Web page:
DENVER — An entire generation of skaters – some of whom lived and trained in Colorado Springs – died in a single tragedy that continues to reverberate across the community 60 years later.
On Feb. 15, 1961, the 18 members of the 1961 U.S. figure skating team, as well as 16 coaches, officials and family members, boarded a flight to Brussels. They were on their way to the World Figure Skating Championships in Prague, and many of them had hopes of winning a medal.
That never happened.
The plane crashed, killing all 72 people on board. What caused the crash is not known decades later.
“My brother-in-law called me, then my husband called me,” said Carol Heiss, a figure skater who won a gold medal in 1960. “[They told me] that the plane had crashed. They were all dead.”
One of the skaters on the plane was Stephanie Westerfeld. She was the homecoming queen at Cheyenne Mountain High School, and perfected her skills at the Broadmoor Figure Skating Club.
A few weeks before the plane crash, the 1961 U.S. Figure Skating Championships at the Broadmoor Arena was televised for the first time. She finished second, and she was supposed to become a star at the competition in Prague.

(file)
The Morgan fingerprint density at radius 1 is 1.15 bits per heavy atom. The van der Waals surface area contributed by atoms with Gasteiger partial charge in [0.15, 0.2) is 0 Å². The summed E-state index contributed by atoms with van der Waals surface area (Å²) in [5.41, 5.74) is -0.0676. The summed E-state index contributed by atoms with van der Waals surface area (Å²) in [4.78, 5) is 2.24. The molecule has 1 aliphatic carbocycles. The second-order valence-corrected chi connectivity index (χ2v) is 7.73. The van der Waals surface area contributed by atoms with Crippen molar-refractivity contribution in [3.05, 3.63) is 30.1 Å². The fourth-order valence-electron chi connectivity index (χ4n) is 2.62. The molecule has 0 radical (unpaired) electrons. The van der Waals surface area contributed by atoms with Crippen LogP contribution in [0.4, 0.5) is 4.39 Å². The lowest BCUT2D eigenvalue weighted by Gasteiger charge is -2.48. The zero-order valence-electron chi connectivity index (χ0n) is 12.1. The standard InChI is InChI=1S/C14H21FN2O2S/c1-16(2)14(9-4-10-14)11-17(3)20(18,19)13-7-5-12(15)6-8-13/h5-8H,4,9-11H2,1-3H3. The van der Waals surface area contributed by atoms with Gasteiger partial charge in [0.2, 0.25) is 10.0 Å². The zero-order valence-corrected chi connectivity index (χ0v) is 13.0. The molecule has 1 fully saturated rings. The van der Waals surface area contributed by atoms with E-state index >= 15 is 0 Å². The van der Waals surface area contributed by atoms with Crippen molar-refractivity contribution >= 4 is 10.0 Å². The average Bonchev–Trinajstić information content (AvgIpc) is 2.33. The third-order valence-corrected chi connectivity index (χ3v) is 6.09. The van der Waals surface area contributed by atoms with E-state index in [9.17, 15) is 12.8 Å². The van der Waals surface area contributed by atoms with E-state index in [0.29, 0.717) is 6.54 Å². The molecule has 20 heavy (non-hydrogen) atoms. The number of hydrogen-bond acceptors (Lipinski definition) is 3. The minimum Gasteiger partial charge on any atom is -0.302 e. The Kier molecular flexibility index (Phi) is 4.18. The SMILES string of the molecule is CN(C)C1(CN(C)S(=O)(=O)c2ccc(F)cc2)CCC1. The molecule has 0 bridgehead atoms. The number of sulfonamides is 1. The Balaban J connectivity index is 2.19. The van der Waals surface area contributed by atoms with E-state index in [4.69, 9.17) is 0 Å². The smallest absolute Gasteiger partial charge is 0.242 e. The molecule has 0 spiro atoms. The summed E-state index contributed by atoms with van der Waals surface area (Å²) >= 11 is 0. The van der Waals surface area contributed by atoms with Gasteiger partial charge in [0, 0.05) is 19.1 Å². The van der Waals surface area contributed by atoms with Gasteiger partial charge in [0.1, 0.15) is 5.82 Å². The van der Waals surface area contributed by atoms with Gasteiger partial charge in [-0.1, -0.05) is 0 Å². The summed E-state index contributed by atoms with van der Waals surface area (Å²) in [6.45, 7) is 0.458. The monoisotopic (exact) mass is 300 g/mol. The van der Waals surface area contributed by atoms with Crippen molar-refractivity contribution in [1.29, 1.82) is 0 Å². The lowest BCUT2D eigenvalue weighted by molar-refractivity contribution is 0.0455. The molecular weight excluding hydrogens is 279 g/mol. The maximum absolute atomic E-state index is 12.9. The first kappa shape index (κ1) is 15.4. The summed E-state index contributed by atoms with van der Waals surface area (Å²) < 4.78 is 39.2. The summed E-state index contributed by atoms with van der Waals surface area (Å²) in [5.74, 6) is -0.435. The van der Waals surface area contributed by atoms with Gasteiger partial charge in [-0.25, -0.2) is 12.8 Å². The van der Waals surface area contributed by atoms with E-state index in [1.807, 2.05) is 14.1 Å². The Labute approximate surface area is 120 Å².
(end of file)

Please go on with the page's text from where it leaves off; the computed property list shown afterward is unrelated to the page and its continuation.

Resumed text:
“And we were just going through all the people that were on that flight – not only the skaters – these were the people who won silver and bronze at Nationals,” Heiss said. “This was the future because champions had retired, so this would be their time.”
Hayes Jenkins, who won gold in 1956, lost his coach Edi Scholdan in the crash.
“My coach for four World Championships, and the Olympics,” he said. “With Edi being lost in the crash … it really hit home to me.”
For many people, Feb. 15 will always hit home, especially on this anniversary.
“Here I am, 60 years later,” Jenkins said. “You realize what all those people lost … the opportunity of a lifetime.”
The skaters and their coaches are memorialized at the World Figure Skating Hall of Fame and at the Broadmoor Hotel, where a bench symbolizes the loss.
“We keep the memory alive because it is a sobering thing to reflect on,” Jenkins said. “These people have given so much for a sport they loved.”
“We have to remember because those skaters were very, very good,” Heiss said.
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